hitter and a scary-big force when on the move, he made 12 tackles last
season as he got his feet wet for this year. First, he has to be back
healthy after hurting his shoulder in spring ball.
The corner spots are not just set, they're manned by two lockdown
seniors who could end up forming the nation's best tandem. 6-0,
176-pound Jonathan Zenon broke up 12 passes and picked off four
others after he took over the starting role. While not the jaw-dropping
NFL athlete you'd expect manning an LSU corner spot, he's sticky on
receivers and simply makes plays.
The star of the show is Chevis
Jackson, a great hitter who came up with 46 tackles last year to go
along with 14 broken up passes and two interceptions. Unlike Zenon,
Jackson has NFL written all over him, but first, he might earn a few
All-America honors with the speed, size, and technique to be a lock-down
defender on anyone's number one.
Projected Top Reserves: Backing up Zenon on the
left side will be sophomore Chris Hawkins, a 6-1, 181-pound
speedster with 4.5 wheels and tremendous all-around athleticism. He saw
a little bit of time last season making four tackles, and he'll be the
understudy this year before taking over the starting job in 2008.
Redshirt freshman Jai Eugene is a next-level athlete with all the
skills to be a great corner. He's 5-11, 184-pounds and has warp speed
and quickness. A former high school quarterback, he'll start next year
when Jackson's off to the NFL.
Behind Steltz will be 6-2, 203-pound
sophomore Harry Coleman, an intimidating force who made 12
tackles in his first season after learning how to play the position. He
was mostly a linebacker in high school.
6-1, 205-pound sophomore
Danny McCray is big, tough, strong, and cornerback fast at free
safety. He was a key player in nickel packages as a true freshman
finishing with 30 tackles and an interception.
Watch Out For ... this to be one of the top five
secondaries in college football even without Daniels and Landry. Steltz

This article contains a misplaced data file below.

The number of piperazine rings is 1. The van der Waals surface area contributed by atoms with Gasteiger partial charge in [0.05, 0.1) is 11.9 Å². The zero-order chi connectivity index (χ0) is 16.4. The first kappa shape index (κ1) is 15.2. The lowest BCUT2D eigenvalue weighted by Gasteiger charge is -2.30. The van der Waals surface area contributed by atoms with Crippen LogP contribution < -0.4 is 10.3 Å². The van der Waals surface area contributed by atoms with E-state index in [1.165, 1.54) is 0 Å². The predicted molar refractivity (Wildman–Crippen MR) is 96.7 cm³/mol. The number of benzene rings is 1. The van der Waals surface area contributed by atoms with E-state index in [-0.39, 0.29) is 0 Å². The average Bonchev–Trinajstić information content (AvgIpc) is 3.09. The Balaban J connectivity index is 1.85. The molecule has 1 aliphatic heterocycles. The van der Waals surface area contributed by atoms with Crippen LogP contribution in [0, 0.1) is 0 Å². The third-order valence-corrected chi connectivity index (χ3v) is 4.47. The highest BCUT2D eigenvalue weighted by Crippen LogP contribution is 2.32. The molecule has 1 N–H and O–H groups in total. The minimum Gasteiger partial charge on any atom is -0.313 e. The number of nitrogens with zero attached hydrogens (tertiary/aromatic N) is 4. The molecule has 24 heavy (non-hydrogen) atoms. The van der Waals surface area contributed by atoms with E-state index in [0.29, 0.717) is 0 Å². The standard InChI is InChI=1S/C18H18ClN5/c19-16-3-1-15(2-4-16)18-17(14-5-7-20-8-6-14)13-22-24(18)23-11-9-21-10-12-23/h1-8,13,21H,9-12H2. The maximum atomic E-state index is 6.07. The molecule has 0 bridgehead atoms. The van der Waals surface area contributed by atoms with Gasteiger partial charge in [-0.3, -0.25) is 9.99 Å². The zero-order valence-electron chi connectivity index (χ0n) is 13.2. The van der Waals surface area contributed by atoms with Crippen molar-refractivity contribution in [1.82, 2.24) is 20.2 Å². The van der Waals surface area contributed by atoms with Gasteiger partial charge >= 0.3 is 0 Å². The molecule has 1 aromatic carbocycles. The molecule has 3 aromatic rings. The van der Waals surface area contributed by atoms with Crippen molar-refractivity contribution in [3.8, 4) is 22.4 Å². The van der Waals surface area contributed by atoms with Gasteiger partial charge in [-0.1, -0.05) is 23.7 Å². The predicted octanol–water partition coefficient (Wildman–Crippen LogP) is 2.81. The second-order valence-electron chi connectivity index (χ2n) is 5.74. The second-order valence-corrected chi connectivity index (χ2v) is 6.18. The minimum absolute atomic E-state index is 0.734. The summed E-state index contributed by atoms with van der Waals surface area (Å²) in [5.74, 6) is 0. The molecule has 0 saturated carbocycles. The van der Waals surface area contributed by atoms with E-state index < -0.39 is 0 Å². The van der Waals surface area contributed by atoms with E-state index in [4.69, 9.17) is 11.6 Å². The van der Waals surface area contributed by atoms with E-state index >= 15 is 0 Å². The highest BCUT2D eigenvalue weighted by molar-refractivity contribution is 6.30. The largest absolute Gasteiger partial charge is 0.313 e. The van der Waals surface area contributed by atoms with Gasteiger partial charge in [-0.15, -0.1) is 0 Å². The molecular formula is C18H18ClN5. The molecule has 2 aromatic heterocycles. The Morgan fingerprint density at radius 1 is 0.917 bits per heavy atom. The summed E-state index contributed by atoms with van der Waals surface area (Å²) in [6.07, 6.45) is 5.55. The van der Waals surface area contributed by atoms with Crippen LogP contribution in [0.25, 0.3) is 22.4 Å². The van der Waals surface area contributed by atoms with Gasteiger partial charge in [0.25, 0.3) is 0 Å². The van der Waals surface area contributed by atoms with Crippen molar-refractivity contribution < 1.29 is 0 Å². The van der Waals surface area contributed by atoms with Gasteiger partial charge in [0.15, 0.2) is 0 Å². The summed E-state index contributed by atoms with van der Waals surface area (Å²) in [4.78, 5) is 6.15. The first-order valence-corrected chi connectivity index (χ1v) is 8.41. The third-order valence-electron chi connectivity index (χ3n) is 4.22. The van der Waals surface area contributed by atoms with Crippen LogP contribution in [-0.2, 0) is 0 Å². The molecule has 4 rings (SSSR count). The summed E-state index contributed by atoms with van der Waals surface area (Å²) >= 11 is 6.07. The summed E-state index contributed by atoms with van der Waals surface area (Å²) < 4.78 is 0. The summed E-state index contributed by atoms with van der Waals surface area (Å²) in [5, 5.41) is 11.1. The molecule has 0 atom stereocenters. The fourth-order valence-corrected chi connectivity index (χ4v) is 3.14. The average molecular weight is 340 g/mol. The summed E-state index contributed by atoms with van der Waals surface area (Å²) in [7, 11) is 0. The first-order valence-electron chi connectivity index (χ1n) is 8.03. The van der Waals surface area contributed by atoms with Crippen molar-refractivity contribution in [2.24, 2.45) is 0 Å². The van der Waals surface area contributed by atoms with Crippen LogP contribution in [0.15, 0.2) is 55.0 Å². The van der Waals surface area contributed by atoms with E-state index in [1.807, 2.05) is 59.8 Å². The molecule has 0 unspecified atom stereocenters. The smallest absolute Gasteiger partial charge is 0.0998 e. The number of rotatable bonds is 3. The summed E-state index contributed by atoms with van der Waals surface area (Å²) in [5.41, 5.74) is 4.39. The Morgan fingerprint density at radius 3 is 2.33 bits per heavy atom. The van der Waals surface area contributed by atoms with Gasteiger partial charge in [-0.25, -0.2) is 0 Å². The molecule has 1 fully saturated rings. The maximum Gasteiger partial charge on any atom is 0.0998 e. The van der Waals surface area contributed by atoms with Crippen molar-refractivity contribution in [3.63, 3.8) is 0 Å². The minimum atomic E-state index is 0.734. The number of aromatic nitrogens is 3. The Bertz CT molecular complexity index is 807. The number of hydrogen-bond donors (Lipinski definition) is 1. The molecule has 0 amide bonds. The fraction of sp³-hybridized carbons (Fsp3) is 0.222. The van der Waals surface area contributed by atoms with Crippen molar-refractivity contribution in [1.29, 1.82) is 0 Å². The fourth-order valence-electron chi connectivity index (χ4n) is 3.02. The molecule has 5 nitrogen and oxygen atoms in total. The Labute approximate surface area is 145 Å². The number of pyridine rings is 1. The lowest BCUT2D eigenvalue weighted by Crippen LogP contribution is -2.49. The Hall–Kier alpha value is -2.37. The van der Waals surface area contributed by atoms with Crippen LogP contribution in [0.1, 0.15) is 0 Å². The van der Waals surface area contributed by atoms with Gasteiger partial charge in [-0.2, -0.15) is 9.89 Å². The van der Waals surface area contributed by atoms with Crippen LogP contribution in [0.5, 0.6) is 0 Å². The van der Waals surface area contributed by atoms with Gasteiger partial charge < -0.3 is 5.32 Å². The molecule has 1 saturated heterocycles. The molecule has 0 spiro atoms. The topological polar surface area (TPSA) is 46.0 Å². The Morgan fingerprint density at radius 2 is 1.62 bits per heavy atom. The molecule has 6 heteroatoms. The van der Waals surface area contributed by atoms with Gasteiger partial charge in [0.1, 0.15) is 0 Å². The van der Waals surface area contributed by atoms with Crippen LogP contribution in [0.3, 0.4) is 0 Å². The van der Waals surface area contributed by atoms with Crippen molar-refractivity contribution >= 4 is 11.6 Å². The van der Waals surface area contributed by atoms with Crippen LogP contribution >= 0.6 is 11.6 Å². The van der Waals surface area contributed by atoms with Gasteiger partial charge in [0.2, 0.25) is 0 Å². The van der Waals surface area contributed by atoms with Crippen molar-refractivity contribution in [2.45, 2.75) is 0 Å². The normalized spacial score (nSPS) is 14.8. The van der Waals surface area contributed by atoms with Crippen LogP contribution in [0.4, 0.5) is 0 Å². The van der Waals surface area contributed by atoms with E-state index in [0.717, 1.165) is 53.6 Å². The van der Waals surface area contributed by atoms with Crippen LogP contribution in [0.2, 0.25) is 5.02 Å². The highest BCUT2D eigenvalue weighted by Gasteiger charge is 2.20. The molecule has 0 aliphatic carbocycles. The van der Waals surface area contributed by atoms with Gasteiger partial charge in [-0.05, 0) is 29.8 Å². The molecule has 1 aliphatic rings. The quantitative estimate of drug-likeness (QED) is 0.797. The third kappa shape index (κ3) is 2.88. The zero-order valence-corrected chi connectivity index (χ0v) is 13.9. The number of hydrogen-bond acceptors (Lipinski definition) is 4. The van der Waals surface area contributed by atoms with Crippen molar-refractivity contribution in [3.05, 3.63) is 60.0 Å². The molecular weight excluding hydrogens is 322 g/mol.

and Taylor can play, and Coleman and McCray could start right now for
Strength: Corner. Jackson and Zenon don't get beat, but they
also got plenty of help form the safeties last year. Even so, stick
these two on an island against most receivers and they'll be fine.
Weakness: Experienced corner depth. Hawkins and Eugene will be
good in time, but they need playing time. Watch for them to get on the
field in a hurry as soon as games get out of reach.
Outlook: While Craig Steltz and Curtis Taylor will be more than
fine, there's going to be a drop-off when you lose players like LaRon Landry
and Jessie Daniels. Even so, with the help provided from the pass rush up
front, it'll be a shock if, statistically, this wasn't one of the five
best pass defenses in America.
Projected Starters: Sophomore
PK Colt David is coming off a nice freshman season hitting eight
of 13 field goals with four of his misses coming from beyond 40 yards.
While he's a rock from inside 40, he doesn't have a consistent deep leg
topping out at around 45 yards. Even so, the coaching staff will give
him a few more shots from deep this year.
6-5, 253-pound senior
Patrick Fisher is one of the nation's biggest punters, and now he'll
have to show off a leg replacing Chris Jackson and his 41.9-yard
average. He has a little bit of experience, but consistency will be his
Early Doucet will handle the bulk of the kickoff returns
while Trindon Holliday, a 5-5, 159-pound bolt of lightning, will
help out on punt returns. Considering his world-class speed, Doucet
needs to average more than 16.8 yards per kickoff return. Holliday
returned five kickoffs on the year for an average of 32.8 yards per try
with a touchdown against Arkansas.
Watch Out For ... David to be used even more. The
offense scores so much that all he usually needs to do is kick extra
points. This year, the coaching staff will likely give him more chances
from longer range.
Strength: David's reliability. He hasn't had to come through
with a truly clutch kick, but he's been reliable enough to not worry
about him as long as the attempt is from around 40 yards and in.
Weakness: The return game. Considering all the speed, LSU was
stunningly mediocre returning kicks with Skyler Green gone. Holliday
should change that with more work. Doucet looks the part of an elite
returner, but he's not productive.
Outlook: There's nothing special about the special
teams unless Fisher starts to add more blast to the nation's 95th best
punting game. The coverage units could stand to be far better while
there has to be more pop on the returns.